The U.S. $10 gold piece (or 'eagle') was one of the first American gold coins produced, starting in 1795. The first design featured a bust of Liberty wearing a conical cap (sometimes referred to as a turban) and an eagle with a wreath above its head on the reverse. The wreath was later removed and the eagle was pictured with a heraldic shield on its chest. These first eagle coins were undervalued in relation to their worth in gold, however, so production was suspended in 1804.
In 1838, the gold eagle was reintroduced, this time featuring the Liberty head wearing a coronet with a realistically depicted eagle with a heraldic shield on the reverse. This design remained standard until 1907.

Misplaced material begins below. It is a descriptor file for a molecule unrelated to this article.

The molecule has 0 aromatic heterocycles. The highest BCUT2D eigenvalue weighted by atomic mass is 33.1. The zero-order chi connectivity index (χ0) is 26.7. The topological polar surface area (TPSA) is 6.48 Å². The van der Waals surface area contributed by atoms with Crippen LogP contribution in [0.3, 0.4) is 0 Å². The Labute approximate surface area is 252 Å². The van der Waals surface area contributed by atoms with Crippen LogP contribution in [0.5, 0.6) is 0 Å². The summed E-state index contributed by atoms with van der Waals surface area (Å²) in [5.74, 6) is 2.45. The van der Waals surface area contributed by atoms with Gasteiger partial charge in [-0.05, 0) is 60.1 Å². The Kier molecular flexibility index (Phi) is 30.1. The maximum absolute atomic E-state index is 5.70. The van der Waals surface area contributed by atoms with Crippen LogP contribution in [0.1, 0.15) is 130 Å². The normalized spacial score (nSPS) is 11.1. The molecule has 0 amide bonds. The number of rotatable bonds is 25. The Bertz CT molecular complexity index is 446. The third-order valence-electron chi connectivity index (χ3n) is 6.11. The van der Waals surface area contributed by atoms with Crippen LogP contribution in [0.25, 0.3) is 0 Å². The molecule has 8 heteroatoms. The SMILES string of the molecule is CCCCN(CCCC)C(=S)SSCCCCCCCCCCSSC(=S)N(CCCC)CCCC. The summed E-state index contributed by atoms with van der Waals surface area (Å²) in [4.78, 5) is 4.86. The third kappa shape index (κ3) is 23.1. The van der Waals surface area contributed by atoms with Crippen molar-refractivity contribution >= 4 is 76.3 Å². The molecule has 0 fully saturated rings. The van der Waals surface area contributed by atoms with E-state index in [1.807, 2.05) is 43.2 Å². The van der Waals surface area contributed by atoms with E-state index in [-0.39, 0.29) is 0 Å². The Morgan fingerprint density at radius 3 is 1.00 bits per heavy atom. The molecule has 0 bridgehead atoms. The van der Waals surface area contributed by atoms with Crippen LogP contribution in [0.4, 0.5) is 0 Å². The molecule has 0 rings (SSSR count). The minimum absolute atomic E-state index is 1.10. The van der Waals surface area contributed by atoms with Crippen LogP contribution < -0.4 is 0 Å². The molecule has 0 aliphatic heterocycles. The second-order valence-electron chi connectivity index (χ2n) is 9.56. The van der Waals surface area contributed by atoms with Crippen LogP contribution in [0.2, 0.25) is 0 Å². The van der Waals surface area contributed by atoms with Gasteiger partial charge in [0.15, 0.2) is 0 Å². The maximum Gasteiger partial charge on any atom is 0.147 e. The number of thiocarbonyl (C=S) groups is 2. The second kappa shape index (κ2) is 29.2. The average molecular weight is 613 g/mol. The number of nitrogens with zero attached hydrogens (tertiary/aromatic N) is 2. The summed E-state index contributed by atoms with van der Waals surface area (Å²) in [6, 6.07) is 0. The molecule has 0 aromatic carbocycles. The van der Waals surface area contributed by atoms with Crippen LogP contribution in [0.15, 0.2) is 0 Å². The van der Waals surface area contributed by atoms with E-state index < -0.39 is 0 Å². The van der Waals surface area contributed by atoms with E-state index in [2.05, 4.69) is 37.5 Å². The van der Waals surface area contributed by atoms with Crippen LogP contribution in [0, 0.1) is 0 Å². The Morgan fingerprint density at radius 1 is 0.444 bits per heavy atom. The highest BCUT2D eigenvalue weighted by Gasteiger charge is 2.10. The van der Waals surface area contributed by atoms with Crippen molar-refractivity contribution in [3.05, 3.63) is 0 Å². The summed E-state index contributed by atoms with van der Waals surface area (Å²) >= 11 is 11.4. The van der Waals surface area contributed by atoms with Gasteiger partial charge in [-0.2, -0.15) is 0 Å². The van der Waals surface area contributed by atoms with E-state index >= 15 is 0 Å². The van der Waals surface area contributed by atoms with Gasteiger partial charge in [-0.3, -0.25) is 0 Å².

In 1907, sculptor Augustus St. Gaudens, at the request of President Roosevelt, created a new design, featuring the Liberty head with an Indian war bonnet and an eagle with closed wings on the reverse. Originally, 'In God We Trust' was omitted from these coins, but Congress quickly enacted a law that required it to be included. Eagles kept this design until production stopped in 1933.
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